From the manuscript of the memoir “Renewed – The Rises and Falls of Jonathan Rhine” – to be released in Fall of 2027
For most of my career, I was on autopilot. I’d train during the week, give interviews, step between a set of ring ropes, and wrestle my match. It was instinct, the result of preparation and hard work.
But there wasn’t a plan. There were no set goals.
That didn’t change until Katie applied for a manager’s license to be my valet in SCCW. We were talking about how we were going to work together and she asked me “What’s the plan? What’s the goal?”
And I froze. I told her I had never thought about it. She said that without a plan or goal, I wasn’t doing anything in SCCW. I showed her the Heavyweight Championship that I had at the time, but she wasn’t swayed.
“You need something to work towards. A reason for doing this. If not, you’ll stay in the same place no matter what you accomplish.”
Turns out she was right.
New Orleans Louisiana
When Foster Nackedy renovated the wrestling academy, he wanted to make it feel like a business. So he added things in the front of the house to hide the fact that a bunch of fighting was taking place in the back gym. One of those amenities was a large conference room with a projector for presentations.
Problem was, there weren’t many presentations or meetings needed at a wrestling academy. So the room sat dormant until Shweta Kallemullah re-entered Jonathan Rhine’s life.
The two members of Fighting For Nora sit at the comically large table, staring at a screen. The TV has a large logo of the Fighting For Nora Foundation with the words FUNDRAISERS DINNER under it. Shweta stands near a laptop, a slide clicker in her hand.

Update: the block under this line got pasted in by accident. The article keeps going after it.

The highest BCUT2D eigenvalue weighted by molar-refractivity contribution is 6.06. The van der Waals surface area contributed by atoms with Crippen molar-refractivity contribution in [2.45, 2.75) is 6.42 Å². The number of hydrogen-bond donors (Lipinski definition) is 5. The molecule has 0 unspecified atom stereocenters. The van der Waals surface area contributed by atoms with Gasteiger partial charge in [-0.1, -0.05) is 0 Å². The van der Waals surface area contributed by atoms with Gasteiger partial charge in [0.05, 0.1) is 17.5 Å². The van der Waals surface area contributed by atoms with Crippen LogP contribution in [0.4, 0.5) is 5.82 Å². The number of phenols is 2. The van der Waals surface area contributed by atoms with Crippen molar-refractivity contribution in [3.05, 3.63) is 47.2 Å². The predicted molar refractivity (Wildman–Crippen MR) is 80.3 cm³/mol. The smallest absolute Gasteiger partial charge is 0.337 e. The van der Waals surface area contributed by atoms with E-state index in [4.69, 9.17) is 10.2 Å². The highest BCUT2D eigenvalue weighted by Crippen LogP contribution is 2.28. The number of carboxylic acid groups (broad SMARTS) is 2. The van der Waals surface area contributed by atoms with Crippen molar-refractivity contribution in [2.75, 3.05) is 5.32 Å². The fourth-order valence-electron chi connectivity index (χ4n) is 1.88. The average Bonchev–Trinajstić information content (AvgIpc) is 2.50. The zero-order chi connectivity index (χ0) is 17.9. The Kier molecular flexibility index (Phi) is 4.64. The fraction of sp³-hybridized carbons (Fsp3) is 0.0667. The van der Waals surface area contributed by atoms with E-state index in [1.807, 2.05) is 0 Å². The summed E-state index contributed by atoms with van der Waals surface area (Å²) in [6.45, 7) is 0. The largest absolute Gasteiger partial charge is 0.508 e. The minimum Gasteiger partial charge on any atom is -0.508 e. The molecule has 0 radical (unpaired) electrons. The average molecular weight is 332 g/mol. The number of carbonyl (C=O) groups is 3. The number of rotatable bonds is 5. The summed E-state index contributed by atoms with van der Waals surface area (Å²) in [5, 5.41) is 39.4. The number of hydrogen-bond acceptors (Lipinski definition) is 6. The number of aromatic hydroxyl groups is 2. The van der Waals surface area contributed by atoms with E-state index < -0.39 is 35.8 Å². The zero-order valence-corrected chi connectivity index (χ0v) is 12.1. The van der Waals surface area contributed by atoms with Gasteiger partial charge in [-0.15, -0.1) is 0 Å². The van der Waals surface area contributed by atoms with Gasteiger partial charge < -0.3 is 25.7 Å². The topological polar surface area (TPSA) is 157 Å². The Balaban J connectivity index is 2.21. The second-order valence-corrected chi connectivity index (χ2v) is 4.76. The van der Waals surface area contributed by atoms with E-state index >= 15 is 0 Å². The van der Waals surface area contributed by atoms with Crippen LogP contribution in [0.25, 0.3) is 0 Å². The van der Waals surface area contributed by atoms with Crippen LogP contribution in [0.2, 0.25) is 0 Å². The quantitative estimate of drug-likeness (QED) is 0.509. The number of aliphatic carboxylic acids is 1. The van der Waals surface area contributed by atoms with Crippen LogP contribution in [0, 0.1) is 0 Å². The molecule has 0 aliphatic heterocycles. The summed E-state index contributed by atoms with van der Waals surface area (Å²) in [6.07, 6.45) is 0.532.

“Who uses PowerPoint anymore?” grumbles Paxton Ray.
“I do appreciate your wit, Paxton,” Shweta says, looking at the screen and clicking the clicker. The screen now reads WHEN. “However, at this moment it is not welcome. Now, we have solidified the date and time for the Fundraisers Dinner: Friday night, May 27.”
“No Fridays off,” Paxton says.
Shweta sighs. “I know this isn’t your favorite thing. But it’s important.” She clicks the clicker and the screen changes to WHY. “And why is it important?”
“They should call you Segue Shway,” Paxton snaps.
“They should! It’s important because we have been very fortunate. We’ve received donations from wrestling fans, from anonymous people, from casino patrons. And we have also received large donations – one, in fact, from your new rival King Blueberry.”
Paxton sneers. “Really? Almos’ makes me feel bad for punchin’ him. But o–”
“Only almost, of course. Anyway, we also received an enormous donation from a company called FightRight. A nearly six figure donation. It’s done more for our foundation than the previous three months combined. And because of these generous contributions, they need to be rewarded with a night of delicious dinner, free drinks, and an obnoxious amount of back-patting.”
“You can do the back-pattin’. I’ll do the drinkin’.”
“Sounds fair.” Shweta looks from Paxton to Jonathan Rhine, who has not spoken or responded during the presentation. “Jon? Everything okay?”